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Jul 14, 2005

Weather chief on Emily: Prepare

Story PictureThere is crime news, including a murder and armed robbery… political developments in the form of a Cabinet shuffle, and new management at D.F.C…. but we’ll lead tonight’s broadcast with the story that is likely to make this weekend a time of stress for most Belizeans: Hurricane Emily. With that storm now at category three and likely to strengthen, News Five’s Jacqueline Woods sat down with the man in the hot seat at the weather bureau, Carlos Fuller.

Carlos Fuller, Chief Meteorologist
?At this stage it is best for us to look at our hurricane plans. Do we have one, if we do have it, what does it entail. If you are in a vulnerable area, know where you would go to if indeed we are threatened. Stock up on some supplies that you know you will need anyhow, for example batteries, make sure that your radio is working, make sure you have a bit of canned food to be able to last, so that you have these kind of things in place in the event that we have to go in the preliminary phase you will implement it.?

Jacqueline Woods, Reporting
Chief Meteorologist Carlos Fuller says based on all the computer modules, by the time Emily gets into the Western Caribbean it will be a major hurricane. Fuller says if a preliminary phase is required, that call may be made as early as Friday depending on the storm?s position.

Carlos Fuller
?Emily is moving at a relatively fast clip, almost at twenty miles per hour, which is about two times faster than a normal hurricane would travel. So in that case, we would have to declare the preliminary phase earlier than normal. And so it is possible that we may declare the emergency phase as early as tomorrow evening if Emily continues on a track that would take it toward the northwest Caribbean.?

On its present course, Emily could be in our neighbourhood by weekend.

Carlos Fuller
?It certainly going to be in front, on our front door on the weekend, but whether north of us or south of us, it?s too early to say.?

Fuller says Emily is taking a path similar to that of other major storms that came from the Eastern Caribbean and affected Belize.

Carlos Fuller
?For example hurricane Greta back in 1978 was on this sort of track. Hurricane Iris, a couple years ago also took this track, as did Chantal that same year. So hurricanes that tend to form the in early part of the season, July and August tend to follow this track if they do affect Belize.?

From early morning, the Belize Weather Bureau has been swamped with telephone calls. The staff has been busy monitoring the hurricane and have gone on their emergency schedule to be ready for an imminent strike. However, one essential piece of equipment that won?t be in operation is the radar… a long running embarrassment for the department.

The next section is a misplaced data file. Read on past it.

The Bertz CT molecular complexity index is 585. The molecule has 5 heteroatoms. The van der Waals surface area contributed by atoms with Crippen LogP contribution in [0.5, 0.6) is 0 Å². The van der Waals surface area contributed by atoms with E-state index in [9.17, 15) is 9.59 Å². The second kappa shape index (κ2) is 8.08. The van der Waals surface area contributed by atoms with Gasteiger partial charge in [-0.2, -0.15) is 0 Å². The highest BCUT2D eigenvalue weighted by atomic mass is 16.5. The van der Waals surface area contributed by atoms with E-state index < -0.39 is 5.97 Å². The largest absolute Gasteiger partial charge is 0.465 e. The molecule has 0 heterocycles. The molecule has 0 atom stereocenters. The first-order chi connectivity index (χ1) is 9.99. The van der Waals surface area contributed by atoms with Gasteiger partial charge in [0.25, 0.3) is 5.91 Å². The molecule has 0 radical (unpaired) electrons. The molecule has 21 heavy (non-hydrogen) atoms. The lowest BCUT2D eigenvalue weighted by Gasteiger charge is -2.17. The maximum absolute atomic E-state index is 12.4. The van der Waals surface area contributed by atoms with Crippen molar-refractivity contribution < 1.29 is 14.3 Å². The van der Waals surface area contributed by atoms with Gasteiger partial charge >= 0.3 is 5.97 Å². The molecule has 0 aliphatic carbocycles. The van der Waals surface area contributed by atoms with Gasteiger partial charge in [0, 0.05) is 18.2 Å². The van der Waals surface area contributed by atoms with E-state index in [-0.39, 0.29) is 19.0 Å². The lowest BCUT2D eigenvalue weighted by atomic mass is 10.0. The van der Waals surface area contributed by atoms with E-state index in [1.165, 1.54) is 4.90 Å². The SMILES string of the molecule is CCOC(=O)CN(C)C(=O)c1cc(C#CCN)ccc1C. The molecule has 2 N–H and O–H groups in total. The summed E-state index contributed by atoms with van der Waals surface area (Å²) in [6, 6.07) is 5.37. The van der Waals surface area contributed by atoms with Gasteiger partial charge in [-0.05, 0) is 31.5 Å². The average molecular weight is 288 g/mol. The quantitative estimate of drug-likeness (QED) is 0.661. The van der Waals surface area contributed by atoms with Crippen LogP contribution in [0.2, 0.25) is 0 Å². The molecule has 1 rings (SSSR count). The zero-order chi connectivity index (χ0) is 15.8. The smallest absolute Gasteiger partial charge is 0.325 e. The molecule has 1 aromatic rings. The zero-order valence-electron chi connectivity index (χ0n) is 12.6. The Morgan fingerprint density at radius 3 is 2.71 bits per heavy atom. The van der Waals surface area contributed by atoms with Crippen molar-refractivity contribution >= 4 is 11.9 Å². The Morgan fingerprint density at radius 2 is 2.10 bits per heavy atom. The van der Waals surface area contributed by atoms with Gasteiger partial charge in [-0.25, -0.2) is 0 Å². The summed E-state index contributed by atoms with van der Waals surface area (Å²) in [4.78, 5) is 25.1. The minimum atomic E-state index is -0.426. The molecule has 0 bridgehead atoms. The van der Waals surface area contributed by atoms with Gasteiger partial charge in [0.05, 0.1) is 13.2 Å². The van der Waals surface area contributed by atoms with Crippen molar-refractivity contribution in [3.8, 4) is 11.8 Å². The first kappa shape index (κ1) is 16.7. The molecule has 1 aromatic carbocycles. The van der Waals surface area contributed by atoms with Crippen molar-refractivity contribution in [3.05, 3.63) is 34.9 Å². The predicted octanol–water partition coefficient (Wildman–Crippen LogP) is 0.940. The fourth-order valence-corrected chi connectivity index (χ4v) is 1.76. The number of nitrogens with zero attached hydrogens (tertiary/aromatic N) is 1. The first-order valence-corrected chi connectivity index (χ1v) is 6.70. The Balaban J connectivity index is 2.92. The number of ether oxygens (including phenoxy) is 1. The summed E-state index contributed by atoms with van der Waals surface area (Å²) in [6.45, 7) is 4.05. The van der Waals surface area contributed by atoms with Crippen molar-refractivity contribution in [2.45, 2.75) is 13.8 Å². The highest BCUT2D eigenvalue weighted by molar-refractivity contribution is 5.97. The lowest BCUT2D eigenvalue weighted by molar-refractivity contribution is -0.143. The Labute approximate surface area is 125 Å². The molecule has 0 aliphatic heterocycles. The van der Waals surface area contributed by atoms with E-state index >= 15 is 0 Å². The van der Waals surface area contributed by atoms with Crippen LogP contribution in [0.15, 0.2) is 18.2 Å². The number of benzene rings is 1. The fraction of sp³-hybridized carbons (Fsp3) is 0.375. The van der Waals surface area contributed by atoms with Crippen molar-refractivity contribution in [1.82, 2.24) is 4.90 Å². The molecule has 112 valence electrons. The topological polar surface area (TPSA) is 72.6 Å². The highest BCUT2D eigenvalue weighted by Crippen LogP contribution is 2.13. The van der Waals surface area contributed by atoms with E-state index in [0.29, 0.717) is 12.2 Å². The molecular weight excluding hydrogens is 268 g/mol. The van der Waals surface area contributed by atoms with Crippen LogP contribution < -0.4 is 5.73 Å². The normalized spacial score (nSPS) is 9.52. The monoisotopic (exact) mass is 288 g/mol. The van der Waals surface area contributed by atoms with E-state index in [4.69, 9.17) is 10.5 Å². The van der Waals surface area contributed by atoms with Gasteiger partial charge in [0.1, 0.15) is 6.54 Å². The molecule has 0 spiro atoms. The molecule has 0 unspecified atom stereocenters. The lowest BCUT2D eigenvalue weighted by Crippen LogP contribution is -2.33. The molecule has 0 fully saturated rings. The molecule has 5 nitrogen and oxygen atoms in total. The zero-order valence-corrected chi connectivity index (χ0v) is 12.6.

Carlos Fuller
?Certainly it will affect us significantly, because unless we get it up and going by then we would not have our own eye on it. But we still have other capacities, for example we do have satellite imagery that we do receive every half an hour, so we can track the hurricane, get updates on it every half an hour on it. We do have a system of telecommunication, which allows us to receive information on a continuous basis through our own receiving system directly to the Washington Centre. So we have other options of monitoring the hurricane besides the radar.?

Fuller says the radar has outlived its usefulness and cannot be repaired. While the old equipment is scheduled for replacement, it?s a major project that will probably take until next year to complete.

Carlos Fuller
?So it is just a huge capital investment worth two million dollars, so it is not something you replace very often and as I tell people don?t forget that we are the only country in Central America that has one.?

In the meantime, all eyes are on Emily and Belizeans are praying that once again the country will be spared. Fuller say they have also been closely monitoring a high pressure system that is preventing the hurricane from making that northerly turn toward the Yucatan. More than likely that factor will keep the storm on its present path and make it more of threat to the country.
Carlos Fuller
?I would like to remind the public to keep updates on the television, on the radio, so that they are aware of what is happening. Don?t listen to rumours, track it yourself and listen to the advice coming out of Belize, whether it?s from NEMO, the Met Service, our local emergency preparedness officials, because they are the ones who will be putting the systems in place to make sure that we are ready for this onslaught which we hope doesn?t come.?

Jacqueline Woods for News Five.

Belize’s peak hurricane season is not until September, so Fuller says to prepare for the worst. The country has a history of multiple hurricane strikes. For example, in 1931 Belize was hit three times and in 1974, hurricane Carmen and Fifi struck the country within two weeks of each other. Fuller says being threatened now so early, does not bode well for the rest of the season.

Viewers please note: This Internet newscast is a verbatim transcript of our evening television newscast. Where speakers use Kriol, we attempt to faithfully reproduce the quotes using a standard spelling system.

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